Cigar Review: San Lotano Oval Maduro Robusto


San Lotano Oval


With the successful release of the San Lotano Oval line by A.J.Fernandez Cigars, the company decided to continue the hype with the of release and announce the Maduro version. On a totally random note, I have come across many people who don’t understand that A.J. Fernandez Cigars is the brand, and San Lotano is the line. I have found that when I mention A.J. Fernandez Cigars to some people they do not know who they are, but do know San Lotano. Either way, if you like San Lotano, you most likely like A.J. Fernandez Cigars. Anyways, with the release of the Oval line, the line got lots of attention, and one of the reasons it got the attention that it deserved was because of the unique size it possessed. With a unique oval shape, there really has been no other cigar that looked like this. Along with a great sizing, the line has tons of flavors, and was presented beautifully. I have many of the Ovals in my humidor for when I crave a great A.J. smoke, and that is fairly often.


I struggle in determining if this is my favorite of the releases by A.J., and at the end of the day I am stuck between the Oval and Habano smokes. With that being said, let us look at the Maduro version, and see how it compares. Before I begin in talking about the Oval Maduro, I want to talk about the history of San Lotano. The line was originally produced in Cuba, and was produced by the grandfather of A.J. Fernandez. After sometime, the line was no longer produced, but A.J. kept the name for future years. Before producing his own San Lotano lines, he made incredibly cigars for Emilio Cigars, Esteban Carreras, and other big names, and to this day still makes some of their cigars. The Oval Maduro features an Ecuadorian Habano wrapper that has undergone the Maduro process, and a Nicaraguan binder. It has a mixture of filler tobacco from Honduras, Nicaragua and the Dominican, and is a different blend from the original Oval line.

For this review I chose the Robusto vitola, and the cigar measures 5” with a 52 ring gauge. The wrapper is just gorgeous on the two cigars I have, and really showcases great qualities in any wrapper. There is a nice oily sheen to it, and also oily to touch. It is a very smooth wrapper, and there are some toothy characteristics as well throughout. There are really few veins present in the wrapper, and it looks like a solid dark chocolate bar. The shaping to the cigar is great, and it feels very natural in hand. I don’t prefer a typical parejo or box-pressed format typically, but I do love this shaping. The cigar has a great aroma at the foot of dark chocolate, rich earth, damp wood and aromatic spices, and really shows those rich Maduro qualities to the cigar. As I cut the head, there is a great cold draw, and it is continuing to show those awesome aromas in the draw.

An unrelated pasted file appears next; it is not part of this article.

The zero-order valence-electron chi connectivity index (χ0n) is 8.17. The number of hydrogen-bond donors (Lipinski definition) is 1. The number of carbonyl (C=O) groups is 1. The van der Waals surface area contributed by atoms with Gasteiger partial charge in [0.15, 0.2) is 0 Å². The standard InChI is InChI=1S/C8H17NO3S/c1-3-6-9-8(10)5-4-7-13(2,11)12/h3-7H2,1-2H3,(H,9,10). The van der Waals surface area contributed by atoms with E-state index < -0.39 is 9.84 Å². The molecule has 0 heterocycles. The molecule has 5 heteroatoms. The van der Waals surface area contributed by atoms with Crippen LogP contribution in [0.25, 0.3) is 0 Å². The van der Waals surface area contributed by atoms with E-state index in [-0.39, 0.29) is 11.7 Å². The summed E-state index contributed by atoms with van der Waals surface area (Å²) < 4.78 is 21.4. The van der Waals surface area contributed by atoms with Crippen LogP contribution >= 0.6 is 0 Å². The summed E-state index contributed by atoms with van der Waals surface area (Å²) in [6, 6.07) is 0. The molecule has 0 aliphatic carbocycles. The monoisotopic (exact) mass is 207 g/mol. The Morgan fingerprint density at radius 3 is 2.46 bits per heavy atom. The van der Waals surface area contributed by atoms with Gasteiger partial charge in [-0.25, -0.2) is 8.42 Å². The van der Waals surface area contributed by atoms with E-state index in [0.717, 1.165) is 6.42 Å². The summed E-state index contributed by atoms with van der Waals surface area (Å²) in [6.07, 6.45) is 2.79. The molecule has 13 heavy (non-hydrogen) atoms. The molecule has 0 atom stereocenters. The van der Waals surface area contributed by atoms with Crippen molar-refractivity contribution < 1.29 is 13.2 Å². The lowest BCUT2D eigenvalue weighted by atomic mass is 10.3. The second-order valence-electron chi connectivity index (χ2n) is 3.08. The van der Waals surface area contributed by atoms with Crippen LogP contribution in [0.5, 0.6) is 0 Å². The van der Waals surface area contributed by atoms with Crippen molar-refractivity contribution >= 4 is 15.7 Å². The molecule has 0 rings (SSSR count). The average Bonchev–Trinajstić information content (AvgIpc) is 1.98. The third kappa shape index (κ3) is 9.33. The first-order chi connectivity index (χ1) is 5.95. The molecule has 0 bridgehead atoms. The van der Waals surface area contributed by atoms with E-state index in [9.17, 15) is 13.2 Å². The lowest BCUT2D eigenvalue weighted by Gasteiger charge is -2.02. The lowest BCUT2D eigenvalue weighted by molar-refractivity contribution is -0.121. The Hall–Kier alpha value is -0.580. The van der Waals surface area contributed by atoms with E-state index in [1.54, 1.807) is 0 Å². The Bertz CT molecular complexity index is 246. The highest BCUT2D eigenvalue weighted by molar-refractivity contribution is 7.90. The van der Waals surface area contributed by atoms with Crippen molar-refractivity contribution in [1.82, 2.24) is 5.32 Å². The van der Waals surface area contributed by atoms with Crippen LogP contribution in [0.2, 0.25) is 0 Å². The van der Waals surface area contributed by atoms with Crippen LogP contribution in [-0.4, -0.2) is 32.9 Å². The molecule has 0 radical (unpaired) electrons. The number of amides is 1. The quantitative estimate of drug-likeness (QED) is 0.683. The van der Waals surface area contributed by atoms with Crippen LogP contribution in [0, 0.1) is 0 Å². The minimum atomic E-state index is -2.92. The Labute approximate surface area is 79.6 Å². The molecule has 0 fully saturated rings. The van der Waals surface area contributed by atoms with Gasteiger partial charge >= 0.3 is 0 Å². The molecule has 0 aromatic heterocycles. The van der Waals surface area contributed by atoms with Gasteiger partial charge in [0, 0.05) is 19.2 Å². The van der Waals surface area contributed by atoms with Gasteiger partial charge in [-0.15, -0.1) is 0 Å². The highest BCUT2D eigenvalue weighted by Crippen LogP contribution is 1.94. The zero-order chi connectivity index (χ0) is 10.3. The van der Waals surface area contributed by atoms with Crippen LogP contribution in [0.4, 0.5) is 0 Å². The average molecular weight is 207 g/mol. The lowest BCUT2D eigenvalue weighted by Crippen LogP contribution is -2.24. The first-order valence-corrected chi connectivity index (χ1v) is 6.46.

Ecuadorian Habano Maduro

As I light up the cigar I am gifted with those strong Maduro flavors from the Ecuadorian Habano wrapper. I am getting some definite dark cocoa and rich earth notes, but it is also showing some strong pepper and dark spice notes. There are some damp wood notes present as well with the cigar, as well as bits of leather, and it is a fairly strong in terms of strength.  Overall this is a cigar that shows strong flavors and has a strength level that is close to full in body. I would say that it is more between medium full and full, but it is gravitating towards full. In terms of construction the cigar is not burning that well. I have had to relight the cigar so far, and the burn line is fairly wavy, but it is producing a nice light charcoal colored ash that is fairly sturdy as well. Besides the burn line and relighting issue, I am enjoying the flavors from the cigar, and also the strength level as well.